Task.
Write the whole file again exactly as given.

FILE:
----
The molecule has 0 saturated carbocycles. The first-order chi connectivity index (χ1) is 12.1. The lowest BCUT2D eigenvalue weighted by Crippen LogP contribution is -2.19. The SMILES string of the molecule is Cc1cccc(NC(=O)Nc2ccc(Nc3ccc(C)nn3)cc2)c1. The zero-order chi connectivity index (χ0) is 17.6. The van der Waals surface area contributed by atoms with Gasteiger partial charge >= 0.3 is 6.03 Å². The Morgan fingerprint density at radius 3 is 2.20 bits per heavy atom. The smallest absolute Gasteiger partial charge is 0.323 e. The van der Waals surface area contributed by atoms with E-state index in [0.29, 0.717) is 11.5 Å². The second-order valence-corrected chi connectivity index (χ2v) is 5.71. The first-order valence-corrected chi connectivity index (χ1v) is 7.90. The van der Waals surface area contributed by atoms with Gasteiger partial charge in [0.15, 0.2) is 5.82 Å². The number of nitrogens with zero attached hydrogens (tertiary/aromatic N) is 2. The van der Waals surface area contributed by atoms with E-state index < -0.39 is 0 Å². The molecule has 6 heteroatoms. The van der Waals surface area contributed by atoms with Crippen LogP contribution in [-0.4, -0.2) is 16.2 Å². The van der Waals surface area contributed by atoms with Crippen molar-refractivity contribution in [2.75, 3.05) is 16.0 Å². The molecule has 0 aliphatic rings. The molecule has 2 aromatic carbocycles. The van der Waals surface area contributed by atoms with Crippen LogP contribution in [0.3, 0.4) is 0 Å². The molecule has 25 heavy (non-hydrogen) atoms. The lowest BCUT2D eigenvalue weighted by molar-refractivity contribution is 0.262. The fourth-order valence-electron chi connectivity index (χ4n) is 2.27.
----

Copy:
The molecule has 0 saturated carbocycles. The first-order chi connectivity index (χ1) is 12.1. The lowest BCUT2D eigenvalue weighted by Crippen LogP contribution is -2.19. The SMILES string of the molecule is Cc1cccc(NC(=O)Nc2ccc(Nc3ccc(C)nn3)cc2)c1. The zero-order chi connectivity index (χ0) is 17.6. The van der Waals surface area contributed by atoms with Gasteiger partial charge >= 0.3 is 6.03 Å². The Morgan fingerprint density at radius 3 is 2.20 bits per heavy atom. The smallest absolute Gasteiger partial charge is 0.323 e. The van der Waals surface area contributed by atoms with E-state index in [0.29, 0.717) is 11.5 Å². The second-order valence-corrected chi connectivity index (χ2v) is 5.71. The first-order valence-corrected chi connectivity index (χ1v) is 7.90. The van der Waals surface area contributed by atoms with Gasteiger partial charge in [0.15, 0.2) is 5.82 Å². The number of nitrogens with zero attached hydrogens (tertiary/aromatic N) is 2. The van der Waals surface area contributed by atoms with E-state index < -0.39 is 0 Å². The molecule has 6 heteroatoms. The van der Waals surface area contributed by atoms with Crippen LogP contribution in [-0.4, -0.2) is 16.2 Å². The van der Waals surface area contributed by atoms with Crippen molar-refractivity contribution in [2.75, 3.05) is 16.0 Å². The molecule has 0 aliphatic rings. The molecule has 2 aromatic carbocycles. The van der Waals surface area contributed by atoms with Crippen LogP contribution in [0.3, 0.4) is 0 Å². The molecule has 25 heavy (non-hydrogen) atoms. The lowest BCUT2D eigenvalue weighted by molar-refractivity contribution is 0.262. The fourth-order valence-electron chi connectivity index (χ4n) is 2.27.